How Does Stress Eating Effect Your Diet?
Chronic stress and the stress eating that can accompany is a problem.
We eat dessert dishes, fried foods, and salty snacks because they taste good, but recent studies have shown that there may be more at work when we are enjoying our delicious treats. As it turns out, it can be the body’s attempt to put a brake on the runaway machinery of chronic stress, known as stress eating.
Like many of our carnal urges, stress eating is a result of our body trying to cope with external factors by using its natural hormones to send messages to your brain to tell it to do something. For instance, if you have a near accident your brain instantly tells the body to start producing the cortisol. It in turn mobilizes your body’s life-saving responses – your heart races, you become highly alert, blood vessels constrict and divert the flow of blood to key bodily functions, and your metabolism shifts readying you for action.
This response to a sudden stress is natural and evolutionarily advantageous. The problem, as seen with stress eating, occurs when the body faces chronic stress. As you continually expose your body to stress, it ramps up the production of cortisol. This gives rise to anxiety, hyperalertness, depression, and stress eating.
The increased levels of cortisol released under chronic stress also tell the body to store excess calories to your abdomen as fat. These fat deposits then send out a metabolic signal that tells the brain to shut off the stress response. So when you are stress eating, the cream puffs are trying to tell the body to dampen the output of the stress system. As if the body is telling the brain: “You’re refueled with high energy food, you can relax.”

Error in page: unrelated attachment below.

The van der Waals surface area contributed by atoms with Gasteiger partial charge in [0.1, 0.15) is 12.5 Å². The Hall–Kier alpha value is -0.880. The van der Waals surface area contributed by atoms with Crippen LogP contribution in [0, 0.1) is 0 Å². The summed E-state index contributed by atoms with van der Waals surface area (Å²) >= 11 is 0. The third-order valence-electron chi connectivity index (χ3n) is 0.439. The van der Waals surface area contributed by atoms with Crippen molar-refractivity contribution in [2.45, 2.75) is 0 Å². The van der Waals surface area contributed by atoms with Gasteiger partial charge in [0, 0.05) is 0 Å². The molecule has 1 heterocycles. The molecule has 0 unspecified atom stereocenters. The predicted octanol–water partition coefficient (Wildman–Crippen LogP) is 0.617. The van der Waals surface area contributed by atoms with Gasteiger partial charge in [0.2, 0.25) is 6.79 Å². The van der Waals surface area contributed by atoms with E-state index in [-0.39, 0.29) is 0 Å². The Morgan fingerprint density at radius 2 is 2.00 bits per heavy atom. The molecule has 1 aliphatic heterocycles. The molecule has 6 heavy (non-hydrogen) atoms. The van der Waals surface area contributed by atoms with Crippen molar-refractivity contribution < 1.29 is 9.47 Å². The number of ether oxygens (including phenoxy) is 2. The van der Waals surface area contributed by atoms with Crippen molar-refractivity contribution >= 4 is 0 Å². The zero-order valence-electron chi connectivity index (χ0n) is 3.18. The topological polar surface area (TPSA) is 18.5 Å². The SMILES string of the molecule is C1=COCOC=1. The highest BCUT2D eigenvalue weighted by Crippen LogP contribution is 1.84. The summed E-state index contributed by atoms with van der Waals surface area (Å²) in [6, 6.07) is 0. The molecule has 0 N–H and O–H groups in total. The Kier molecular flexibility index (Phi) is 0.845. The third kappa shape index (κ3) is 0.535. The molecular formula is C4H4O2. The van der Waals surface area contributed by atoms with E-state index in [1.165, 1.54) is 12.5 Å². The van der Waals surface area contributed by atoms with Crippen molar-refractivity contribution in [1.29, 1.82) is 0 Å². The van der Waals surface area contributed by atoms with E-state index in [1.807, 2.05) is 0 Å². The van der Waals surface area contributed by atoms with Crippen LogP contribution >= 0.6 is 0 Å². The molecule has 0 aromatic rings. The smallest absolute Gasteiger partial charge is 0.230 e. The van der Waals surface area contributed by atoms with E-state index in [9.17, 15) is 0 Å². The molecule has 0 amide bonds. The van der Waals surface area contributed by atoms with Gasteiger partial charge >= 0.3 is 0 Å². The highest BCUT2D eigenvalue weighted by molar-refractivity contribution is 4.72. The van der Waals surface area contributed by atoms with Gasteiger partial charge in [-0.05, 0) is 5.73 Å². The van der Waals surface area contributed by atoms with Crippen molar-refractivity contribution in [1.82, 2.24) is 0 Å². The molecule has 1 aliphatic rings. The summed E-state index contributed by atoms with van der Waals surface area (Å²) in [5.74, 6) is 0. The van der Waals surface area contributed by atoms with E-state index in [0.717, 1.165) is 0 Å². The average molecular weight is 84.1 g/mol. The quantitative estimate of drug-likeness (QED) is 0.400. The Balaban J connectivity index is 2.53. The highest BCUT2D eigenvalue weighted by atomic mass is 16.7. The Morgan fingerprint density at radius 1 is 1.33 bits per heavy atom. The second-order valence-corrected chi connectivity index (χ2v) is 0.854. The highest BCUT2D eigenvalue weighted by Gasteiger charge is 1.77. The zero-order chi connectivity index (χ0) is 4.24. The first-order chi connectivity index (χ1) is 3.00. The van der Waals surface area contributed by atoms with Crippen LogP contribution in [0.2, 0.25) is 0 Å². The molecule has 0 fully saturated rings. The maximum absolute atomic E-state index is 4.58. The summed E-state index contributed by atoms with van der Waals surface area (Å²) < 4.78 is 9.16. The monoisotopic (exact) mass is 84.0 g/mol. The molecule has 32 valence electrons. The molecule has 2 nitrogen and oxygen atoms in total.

Unfortunately, those calorie-rich foods we love when we are stress eating may help to ameliorate chronic stress but it’s bad for your long term health. Part of the reason fat from stress eating collects around the abdomen is because the liver can more easily metabolize it. However, abdominal obesity puts you at risk for a heart attack and even diabetes.
Clearly, chronic stress and the stress eating that can accompany is a problem, but there is a way out. Exercise, yoga, meditation, hot baths, and even sex all stimulate the same sectors in the brain that make us seek comfort food. It’s natural for you to crave rich foods when stress is unrelenting; it’s your brain and body cooperating to respond to environmental pressures. You can replace your inner urge to pack on the pounds by eating your favorite fatty foods by doing physical and mental activities that reduce stress and are healthy for the body.
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